Miss Ima Hogg, the philanthropist with the funny name, loved the Creole architecture of New Orleans, which led her brothers to hire preeminent residential architect John Staub to design what became known as Bayou Bend. With its pale pink stucco, green louvered blinds and copper roof, the house and gardens are part country house, part Southern plantation. The 1928 estate has contained the decorative arts collection of the Museum of Fine Arts, Houston, since 1966. Learn about what Staub dubbed "Latin Colonial" architecture with an hourlong tour led by docent Ed Langwith, a retired partner of the architecture firm Langwith, Wilson and King. The event kicks off the fall series of noontime tours at the 14-acre site. One Westcott Street, off Memorial. Reservations recommended: 639-7758. $5-$10.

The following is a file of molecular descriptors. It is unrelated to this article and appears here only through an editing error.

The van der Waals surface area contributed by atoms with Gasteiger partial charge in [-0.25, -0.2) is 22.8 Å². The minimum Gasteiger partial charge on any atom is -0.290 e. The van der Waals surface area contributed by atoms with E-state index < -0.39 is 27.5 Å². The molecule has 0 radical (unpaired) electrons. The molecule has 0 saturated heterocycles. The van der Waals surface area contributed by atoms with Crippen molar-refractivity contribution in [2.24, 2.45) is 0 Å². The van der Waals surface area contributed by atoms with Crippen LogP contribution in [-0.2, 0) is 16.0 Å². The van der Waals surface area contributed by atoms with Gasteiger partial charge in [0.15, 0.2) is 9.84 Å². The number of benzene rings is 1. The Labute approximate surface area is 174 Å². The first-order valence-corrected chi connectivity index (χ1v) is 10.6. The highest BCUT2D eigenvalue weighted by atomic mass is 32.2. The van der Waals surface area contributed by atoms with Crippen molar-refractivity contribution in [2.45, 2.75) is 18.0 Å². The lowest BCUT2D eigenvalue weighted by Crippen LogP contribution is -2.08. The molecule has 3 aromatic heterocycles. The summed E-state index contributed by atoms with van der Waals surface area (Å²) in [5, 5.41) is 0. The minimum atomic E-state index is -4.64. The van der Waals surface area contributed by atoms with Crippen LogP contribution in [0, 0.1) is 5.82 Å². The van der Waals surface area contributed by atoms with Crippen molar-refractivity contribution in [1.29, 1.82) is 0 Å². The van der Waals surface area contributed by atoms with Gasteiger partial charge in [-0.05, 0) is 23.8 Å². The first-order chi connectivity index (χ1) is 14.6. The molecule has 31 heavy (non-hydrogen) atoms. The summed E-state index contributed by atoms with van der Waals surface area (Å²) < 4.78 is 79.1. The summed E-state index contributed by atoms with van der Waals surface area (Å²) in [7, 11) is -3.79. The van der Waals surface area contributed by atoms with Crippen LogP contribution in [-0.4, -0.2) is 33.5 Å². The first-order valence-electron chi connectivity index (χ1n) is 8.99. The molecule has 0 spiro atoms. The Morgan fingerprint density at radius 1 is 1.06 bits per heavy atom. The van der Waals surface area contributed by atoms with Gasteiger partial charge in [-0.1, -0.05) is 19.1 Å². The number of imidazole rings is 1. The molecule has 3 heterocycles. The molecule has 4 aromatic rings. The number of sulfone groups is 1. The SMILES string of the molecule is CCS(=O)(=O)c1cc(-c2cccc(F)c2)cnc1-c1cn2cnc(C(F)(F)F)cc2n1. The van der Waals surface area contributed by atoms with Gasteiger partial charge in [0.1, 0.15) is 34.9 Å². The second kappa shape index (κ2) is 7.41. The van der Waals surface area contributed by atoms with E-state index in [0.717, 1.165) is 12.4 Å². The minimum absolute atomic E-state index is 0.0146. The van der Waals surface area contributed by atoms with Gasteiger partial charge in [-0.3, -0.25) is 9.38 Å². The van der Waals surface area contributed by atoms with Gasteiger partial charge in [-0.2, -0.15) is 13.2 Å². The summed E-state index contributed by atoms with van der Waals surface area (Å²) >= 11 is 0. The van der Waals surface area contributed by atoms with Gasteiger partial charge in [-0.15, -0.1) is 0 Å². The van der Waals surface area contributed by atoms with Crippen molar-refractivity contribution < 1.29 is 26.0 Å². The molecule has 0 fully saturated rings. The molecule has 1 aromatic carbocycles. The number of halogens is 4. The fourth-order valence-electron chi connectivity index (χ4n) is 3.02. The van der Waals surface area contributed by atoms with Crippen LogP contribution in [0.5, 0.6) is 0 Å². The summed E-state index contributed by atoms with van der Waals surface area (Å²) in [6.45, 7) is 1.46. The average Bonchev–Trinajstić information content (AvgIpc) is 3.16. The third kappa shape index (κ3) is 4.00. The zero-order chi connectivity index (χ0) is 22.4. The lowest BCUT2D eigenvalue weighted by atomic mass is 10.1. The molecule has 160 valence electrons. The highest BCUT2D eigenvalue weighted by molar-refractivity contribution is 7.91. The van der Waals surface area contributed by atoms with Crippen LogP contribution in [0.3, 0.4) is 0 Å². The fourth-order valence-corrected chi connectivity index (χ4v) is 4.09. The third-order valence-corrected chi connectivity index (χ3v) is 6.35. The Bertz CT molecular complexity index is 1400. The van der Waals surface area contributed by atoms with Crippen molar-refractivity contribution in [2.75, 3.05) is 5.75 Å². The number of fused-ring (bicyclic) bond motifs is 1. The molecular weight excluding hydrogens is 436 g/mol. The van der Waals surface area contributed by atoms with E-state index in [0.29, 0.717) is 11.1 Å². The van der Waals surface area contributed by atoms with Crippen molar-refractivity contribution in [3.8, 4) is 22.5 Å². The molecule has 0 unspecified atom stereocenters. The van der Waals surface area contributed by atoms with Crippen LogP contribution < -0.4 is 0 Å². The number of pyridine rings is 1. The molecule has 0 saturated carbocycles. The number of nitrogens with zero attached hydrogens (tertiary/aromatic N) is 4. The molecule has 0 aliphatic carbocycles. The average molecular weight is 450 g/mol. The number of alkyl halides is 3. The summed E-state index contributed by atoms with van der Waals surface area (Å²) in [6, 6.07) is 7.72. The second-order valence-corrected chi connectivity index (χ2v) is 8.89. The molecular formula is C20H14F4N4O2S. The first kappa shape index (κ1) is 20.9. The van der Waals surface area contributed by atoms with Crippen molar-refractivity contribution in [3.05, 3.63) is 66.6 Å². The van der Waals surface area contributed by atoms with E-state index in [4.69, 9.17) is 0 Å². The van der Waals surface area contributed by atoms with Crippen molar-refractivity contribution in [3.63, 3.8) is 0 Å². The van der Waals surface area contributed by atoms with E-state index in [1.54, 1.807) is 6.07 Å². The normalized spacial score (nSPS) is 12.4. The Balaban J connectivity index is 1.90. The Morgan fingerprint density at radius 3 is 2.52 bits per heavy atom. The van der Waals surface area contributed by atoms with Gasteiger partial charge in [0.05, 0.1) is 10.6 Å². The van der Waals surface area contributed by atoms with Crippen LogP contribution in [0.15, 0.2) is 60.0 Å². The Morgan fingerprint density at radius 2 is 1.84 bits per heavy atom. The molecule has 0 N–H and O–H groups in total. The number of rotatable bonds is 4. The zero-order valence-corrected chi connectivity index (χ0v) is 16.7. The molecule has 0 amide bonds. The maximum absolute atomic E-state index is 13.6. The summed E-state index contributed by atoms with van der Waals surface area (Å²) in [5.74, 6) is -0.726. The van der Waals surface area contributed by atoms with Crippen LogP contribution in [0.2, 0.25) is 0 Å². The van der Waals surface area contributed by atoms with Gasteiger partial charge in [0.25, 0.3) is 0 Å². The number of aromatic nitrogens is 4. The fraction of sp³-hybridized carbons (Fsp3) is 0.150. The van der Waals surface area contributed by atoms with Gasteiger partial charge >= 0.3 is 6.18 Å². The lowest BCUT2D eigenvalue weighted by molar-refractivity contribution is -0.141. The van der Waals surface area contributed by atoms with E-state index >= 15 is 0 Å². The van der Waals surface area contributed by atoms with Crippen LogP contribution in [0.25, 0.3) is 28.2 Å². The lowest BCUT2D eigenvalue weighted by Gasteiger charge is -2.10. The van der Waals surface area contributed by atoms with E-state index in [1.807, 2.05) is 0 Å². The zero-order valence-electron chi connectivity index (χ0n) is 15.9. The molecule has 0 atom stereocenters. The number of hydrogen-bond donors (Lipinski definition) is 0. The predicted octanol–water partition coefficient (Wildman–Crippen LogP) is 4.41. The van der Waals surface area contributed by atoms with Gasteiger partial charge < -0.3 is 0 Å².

Over the next few days, downtown will explode into an extravaganza of lights, fireworks, eight stages of music and dance, food from 55 restaurants, with what used to be called the Great Taste of Houston and is now Houston Industries Power of Houston '98. The "mayor's official fall celebration," as it's being touted, starts off tonight with a peasantish pastime: grape stomping. At the 104 KRBE Grape Stomp, 20 teams of four members each will bare their soles, jump in grape-filled tubs and race to be first to fill a glass with grape juice and serve it to the judges. Eeeewww. To participate in the stomp, fax a compelling reason why your team should be allowed to compete to the station at 954-2344 before September 7. The Great Wine Fest takes place in front of City Hall, 901 Bagby. Grape Stomp info: 266-1000. Power o' Houston info: 684-0900. Admission: $5, $2 for children under ten; children under three free. Benefits the mayor's parks fund and the Houston International Festival Educational Program, among other things.